BlackRock, the world’s largest asset manager, has been vocal about addressing climate change’s impact on the financial system and the broader economy. Their stance underscores the growing recognition among institutional investors of the risks posed by climate change and the importance of responsible policy engagement in mitigating these risks.

Here at Ceres, we have been monitoring shareholder proposals related to climate lobbying. Over the past few years, there has been a substantial increase in such proposals, with around 60 filed. What’s noteworthy is that a significant portion of these proposals have been withdrawn due to investors reaching agreements with companies to either disclose their lobbying activities or provide transparency on related matters.

Doty: Do you see a connection between Ceres’ concept of responsible policy engagement and our outline for Corporate Political Responsibility more broadly? What links do you see?

Ketu: Yes, Ceres’ concept of responsible policy engagement and Erb’s Corporate Political Responsibility are aligned, especially in regard to their inclusion of legitimacy as a principle. Firms should engage with policymakers in a manner that aligns with their climate goals. This includes advocating for policies that facilitate the achievement of these goals while staying true to their commitments and investments in sustainable technologies. 

In terms of accountability, responsible policy engagement requires companies to disclose their efforts in engaging with policymakers, addressing any misalignments in trade association memberships, and ensuring that resources received from investors are used productively and not in a manner detrimental to their enterprise. Similarly, Corporate Political Responsibility emphasizes transparency and accountability in political activities, ensuring that companies are held responsible for their actions and their impact on stakeholders.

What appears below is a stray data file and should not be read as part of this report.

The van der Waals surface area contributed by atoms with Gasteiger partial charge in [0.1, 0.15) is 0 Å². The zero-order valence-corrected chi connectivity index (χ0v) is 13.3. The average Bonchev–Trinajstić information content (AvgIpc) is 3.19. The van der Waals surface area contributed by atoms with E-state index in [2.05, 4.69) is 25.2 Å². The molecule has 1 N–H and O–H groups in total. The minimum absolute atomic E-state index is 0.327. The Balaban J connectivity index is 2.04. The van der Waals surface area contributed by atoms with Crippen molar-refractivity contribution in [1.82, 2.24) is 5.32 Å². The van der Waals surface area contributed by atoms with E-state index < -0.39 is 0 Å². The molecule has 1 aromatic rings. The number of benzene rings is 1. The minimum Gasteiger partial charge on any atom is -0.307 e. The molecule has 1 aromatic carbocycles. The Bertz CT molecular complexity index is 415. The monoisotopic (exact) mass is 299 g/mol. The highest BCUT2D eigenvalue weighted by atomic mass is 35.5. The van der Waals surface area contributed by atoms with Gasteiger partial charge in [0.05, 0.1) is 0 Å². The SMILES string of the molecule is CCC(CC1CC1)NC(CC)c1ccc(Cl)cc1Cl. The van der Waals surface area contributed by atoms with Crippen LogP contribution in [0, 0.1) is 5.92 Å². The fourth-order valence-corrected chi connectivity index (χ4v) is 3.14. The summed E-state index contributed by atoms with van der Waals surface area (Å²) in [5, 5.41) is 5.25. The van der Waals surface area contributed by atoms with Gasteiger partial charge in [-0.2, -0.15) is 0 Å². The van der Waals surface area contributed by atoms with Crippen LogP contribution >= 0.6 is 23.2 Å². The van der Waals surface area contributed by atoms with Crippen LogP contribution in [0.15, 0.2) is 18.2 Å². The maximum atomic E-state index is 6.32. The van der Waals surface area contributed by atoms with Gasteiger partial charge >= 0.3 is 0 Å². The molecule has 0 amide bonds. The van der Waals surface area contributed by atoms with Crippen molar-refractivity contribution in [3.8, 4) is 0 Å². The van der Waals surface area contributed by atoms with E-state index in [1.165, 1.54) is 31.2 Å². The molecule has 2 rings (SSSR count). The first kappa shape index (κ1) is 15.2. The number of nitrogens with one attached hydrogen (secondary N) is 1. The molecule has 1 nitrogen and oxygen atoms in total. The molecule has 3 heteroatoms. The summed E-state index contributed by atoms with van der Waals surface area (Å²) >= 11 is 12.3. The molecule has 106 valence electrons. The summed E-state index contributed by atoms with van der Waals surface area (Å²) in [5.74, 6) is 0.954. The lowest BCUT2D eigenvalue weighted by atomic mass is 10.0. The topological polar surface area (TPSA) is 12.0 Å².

Doty: Let’s go now to trade association audits as one tool because clearly we’ve seen these groups as part of the challenge in responsible policy engagement for companies. How do trade association audits work in practice and why are they helpful?

Ketu: A trade association audit is a valuable tool for companies to assess and evaluate their engagement with trade associations, particularly concerning responsible policy engagement and climate-related advocacy. These audits have gained prominence due to increasing demands from investors for transparency and accountability in indirect lobbying efforts.

In practice, some of the things you might look at in an audit are how a trade association’s climate policies and lobbying efforts compare with a company’s own climate policy and any discrepancies between the two. There is also a step-by-step process of when the misalignment can be cause for leaving a trade association. 

Doty: I believe some companies who have engaged in trade association audits have made some very big changes – such as Unilever. What did they find, and what actions did they take?

Ketu: Unilever developed elevated sanctions as part of its trade association engagement strategy. These sanctions included specific action steps for addressing misalignments with trade associations on climate policy. The process involved raising concerns with the association and evaluating alignment over a two-year period. Ultimately, if the alignment with the associate remains low, then the CEO makes a decision on whether they should leave the trade association.

This strategic approach highlights the importance of aligning with associations that support Unilever’s climate goals and values. It also sets an example for other companies, showcasing the potential impact of trade association audits in ensuring that companies prioritize climate alignment in their advocacy efforts.

For instance, Ford recently decided to leave a trade association due to misalignment on climate issues, further emphasizing the impact of companies taking a stand based on their values and principles.

Business leaders seeking resources on whether and when to weigh in on policy issues can consult the Erb Principles for Corporate Political Responsibility. See the CPRT website for additional information, and sign up for newsletter updates!

The CPRT is strictly non-partisan and does not advocate, promote or support any political party or candidate. While speakers and participants in the Expert Dialogues may express their views freely, the CPRT does not endorse particular organizations, individuals, parties, policies or legislation.